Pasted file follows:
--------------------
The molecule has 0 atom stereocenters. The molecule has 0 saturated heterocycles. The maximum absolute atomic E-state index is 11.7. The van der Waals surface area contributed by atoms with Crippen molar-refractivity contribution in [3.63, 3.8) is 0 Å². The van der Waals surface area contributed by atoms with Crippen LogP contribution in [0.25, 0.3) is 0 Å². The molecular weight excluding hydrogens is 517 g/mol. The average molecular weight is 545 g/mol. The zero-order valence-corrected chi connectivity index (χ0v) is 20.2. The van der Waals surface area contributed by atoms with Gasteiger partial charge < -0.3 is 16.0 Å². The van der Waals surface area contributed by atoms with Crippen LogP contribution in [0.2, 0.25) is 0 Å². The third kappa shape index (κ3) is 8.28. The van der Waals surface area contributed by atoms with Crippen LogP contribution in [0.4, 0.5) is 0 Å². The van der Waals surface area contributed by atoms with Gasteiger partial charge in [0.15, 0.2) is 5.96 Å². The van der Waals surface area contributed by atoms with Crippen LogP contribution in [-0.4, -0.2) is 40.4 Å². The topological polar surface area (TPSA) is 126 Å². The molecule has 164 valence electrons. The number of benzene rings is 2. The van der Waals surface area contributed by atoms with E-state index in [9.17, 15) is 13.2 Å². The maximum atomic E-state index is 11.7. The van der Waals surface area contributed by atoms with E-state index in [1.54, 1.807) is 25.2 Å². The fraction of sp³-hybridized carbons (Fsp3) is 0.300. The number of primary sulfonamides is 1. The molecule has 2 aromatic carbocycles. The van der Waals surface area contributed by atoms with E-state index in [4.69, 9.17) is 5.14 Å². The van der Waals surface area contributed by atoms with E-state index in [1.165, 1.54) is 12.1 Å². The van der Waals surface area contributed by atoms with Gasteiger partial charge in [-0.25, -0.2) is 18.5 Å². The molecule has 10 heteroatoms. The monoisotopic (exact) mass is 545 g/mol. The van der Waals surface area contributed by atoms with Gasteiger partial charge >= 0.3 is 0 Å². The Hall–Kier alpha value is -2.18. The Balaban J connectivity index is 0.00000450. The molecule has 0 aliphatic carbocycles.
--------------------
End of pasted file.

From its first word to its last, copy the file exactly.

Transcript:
The molecule has 0 atom stereocenters. The molecule has 0 saturated heterocycles. The maximum absolute atomic E-state index is 11.7. The van der Waals surface area contributed by atoms with Crippen molar-refractivity contribution in [3.63, 3.8) is 0 Å². The van der Waals surface area contributed by atoms with Crippen LogP contribution in [0.25, 0.3) is 0 Å². The molecular weight excluding hydrogens is 517 g/mol. The average molecular weight is 545 g/mol. The zero-order valence-corrected chi connectivity index (χ0v) is 20.2. The van der Waals surface area contributed by atoms with Gasteiger partial charge < -0.3 is 16.0 Å². The van der Waals surface area contributed by atoms with Crippen LogP contribution in [0.2, 0.25) is 0 Å². The third kappa shape index (κ3) is 8.28. The van der Waals surface area contributed by atoms with Crippen LogP contribution in [0.4, 0.5) is 0 Å². The van der Waals surface area contributed by atoms with Gasteiger partial charge in [0.15, 0.2) is 5.96 Å². The van der Waals surface area contributed by atoms with Crippen LogP contribution in [-0.4, -0.2) is 40.4 Å². The topological polar surface area (TPSA) is 126 Å². The molecule has 164 valence electrons. The number of benzene rings is 2. The van der Waals surface area contributed by atoms with E-state index in [9.17, 15) is 13.2 Å². The maximum atomic E-state index is 11.7. The van der Waals surface area contributed by atoms with E-state index in [1.54, 1.807) is 25.2 Å². The fraction of sp³-hybridized carbons (Fsp3) is 0.300. The number of primary sulfonamides is 1. The molecule has 2 aromatic carbocycles. The van der Waals surface area contributed by atoms with E-state index in [4.69, 9.17) is 5.14 Å². The van der Waals surface area contributed by atoms with E-state index in [1.165, 1.54) is 12.1 Å². The van der Waals surface area contributed by atoms with Gasteiger partial charge in [-0.25, -0.2) is 18.5 Å². The molecule has 10 heteroatoms. The monoisotopic (exact) mass is 545 g/mol. The van der Waals surface area contributed by atoms with Gasteiger partial charge >= 0.3 is 0 Å². The Hall–Kier alpha value is -2.18. The Balaban J connectivity index is 0.00000450. The molecule has 0 aliphatic carbocycles.